Let's start here with this picture of a writing desk much messier than mine (which pleases me no end!) But would that the work that came from mine were anywhere near as good!
It's actually Muriel Spark's desk at her home in the Tuscan village of Citivella, snapped by friend and Scottish journalist Alan Taylor in 2003. For those interested in such details, (and for goodness sake, I am!), she wrote in copperplate handwriting in her favourite spiral-bound notebooks, on just one side of the page and (terrifying this) generally got it right with the first draft!
Born in Edinburgh, Scotland, Spark began her literary career in the 1950s as a poet and biographer but began writing fiction comparitively late in life.
She was 39 and a struggling single mother, and recovering from a breakdown when she won a short-story competition on the theme of Christmas in the Observer in 1951. The piece was The Seraph and the Zambezi, based on her time in Southern Rhodesia (now Zimbabwe) where she had lived with her ex-husband, and was chosen out of nearly 7,000 entries. (The Observer has republished the story.)
She became a Roman Catholic a decision she described as corresponding to what she had always known and believed, and which greatly influenced her life and art. Graham Greene, another Catholic convert provided her with both moral and financial support.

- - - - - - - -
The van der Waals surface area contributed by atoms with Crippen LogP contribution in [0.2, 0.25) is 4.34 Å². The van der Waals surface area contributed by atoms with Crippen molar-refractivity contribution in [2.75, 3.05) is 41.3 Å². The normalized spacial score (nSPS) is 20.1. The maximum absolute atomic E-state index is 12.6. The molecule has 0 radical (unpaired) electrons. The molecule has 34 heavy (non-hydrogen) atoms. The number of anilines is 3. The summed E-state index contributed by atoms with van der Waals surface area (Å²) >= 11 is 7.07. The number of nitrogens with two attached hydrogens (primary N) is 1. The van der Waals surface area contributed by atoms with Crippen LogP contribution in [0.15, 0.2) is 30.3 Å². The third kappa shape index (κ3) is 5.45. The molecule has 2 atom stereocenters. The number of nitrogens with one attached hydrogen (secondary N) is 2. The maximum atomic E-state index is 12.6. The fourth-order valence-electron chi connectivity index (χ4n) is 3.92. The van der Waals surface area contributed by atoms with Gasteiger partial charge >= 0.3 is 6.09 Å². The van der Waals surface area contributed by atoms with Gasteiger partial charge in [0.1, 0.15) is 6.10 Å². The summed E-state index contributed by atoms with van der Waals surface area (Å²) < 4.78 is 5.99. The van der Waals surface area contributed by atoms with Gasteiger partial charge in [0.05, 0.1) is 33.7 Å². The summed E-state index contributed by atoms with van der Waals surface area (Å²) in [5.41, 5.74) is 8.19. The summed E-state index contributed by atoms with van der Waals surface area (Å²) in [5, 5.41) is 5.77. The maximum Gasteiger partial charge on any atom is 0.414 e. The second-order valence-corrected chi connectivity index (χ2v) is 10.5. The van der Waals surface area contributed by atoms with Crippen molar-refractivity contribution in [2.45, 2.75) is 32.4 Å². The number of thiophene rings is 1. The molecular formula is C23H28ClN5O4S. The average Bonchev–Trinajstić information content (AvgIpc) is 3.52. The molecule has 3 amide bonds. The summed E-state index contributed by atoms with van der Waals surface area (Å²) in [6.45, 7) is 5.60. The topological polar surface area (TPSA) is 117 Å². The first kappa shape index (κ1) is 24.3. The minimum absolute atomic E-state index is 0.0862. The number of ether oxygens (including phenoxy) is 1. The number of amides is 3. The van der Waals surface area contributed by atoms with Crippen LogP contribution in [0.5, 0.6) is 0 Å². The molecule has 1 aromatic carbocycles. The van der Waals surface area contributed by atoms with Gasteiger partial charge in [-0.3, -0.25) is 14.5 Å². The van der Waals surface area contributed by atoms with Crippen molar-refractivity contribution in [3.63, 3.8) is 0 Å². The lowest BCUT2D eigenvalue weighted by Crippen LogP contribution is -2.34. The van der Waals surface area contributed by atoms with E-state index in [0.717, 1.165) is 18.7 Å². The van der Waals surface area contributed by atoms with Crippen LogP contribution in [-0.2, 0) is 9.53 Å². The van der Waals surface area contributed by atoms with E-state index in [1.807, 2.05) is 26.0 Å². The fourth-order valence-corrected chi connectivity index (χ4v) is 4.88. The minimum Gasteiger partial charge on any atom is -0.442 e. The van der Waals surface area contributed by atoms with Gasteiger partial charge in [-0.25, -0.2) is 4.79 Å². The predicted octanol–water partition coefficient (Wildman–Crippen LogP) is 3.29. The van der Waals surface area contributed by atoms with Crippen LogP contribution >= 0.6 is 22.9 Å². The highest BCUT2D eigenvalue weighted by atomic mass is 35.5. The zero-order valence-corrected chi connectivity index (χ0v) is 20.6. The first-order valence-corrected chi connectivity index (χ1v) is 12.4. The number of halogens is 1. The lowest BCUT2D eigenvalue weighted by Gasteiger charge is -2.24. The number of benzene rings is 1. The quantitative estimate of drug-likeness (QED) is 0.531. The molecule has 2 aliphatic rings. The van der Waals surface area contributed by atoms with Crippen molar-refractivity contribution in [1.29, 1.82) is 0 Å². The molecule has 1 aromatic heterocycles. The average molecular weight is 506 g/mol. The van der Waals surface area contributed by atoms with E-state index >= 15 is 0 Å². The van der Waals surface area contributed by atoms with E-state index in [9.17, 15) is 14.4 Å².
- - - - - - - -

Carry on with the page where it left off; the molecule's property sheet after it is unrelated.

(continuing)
In all, she wrote 23 novels, as well as short fiction and poetry, but is best known for The Prime of Miss Jean Brodie (1961), which took her just six weeks to complete! It's a disturbing story of a charismatic school teacher who exerts an almost godlike influence over a group of chosen students (whom she refers to as "the creme de la creme"). The novel was based in part on Spark's own school experiences where she too came under the spell of a Brodiesque teacher.
The film adaptation of the novel was so good (and yes, it's on that list) that Spark said "A lot of my other books are overlooked due to Maggie Smith. Lots of people think that she wrote it."
Spark passed away, aged 88 on April 13th. Obituaries and tributes flooded the literary pages of Britain's newspapers: author/critic David Lodge calls her:
... a truly original writer, one of those rare figures who change the possibilities of an art form for other practitioners.while Jenny Turner in The Independent praises her unique narrative voice:
In it's waspishness, its spirit, it's curiously posh-scottish camp, it was one of the great creations of postwar British writing.Time perhaps to reread her work?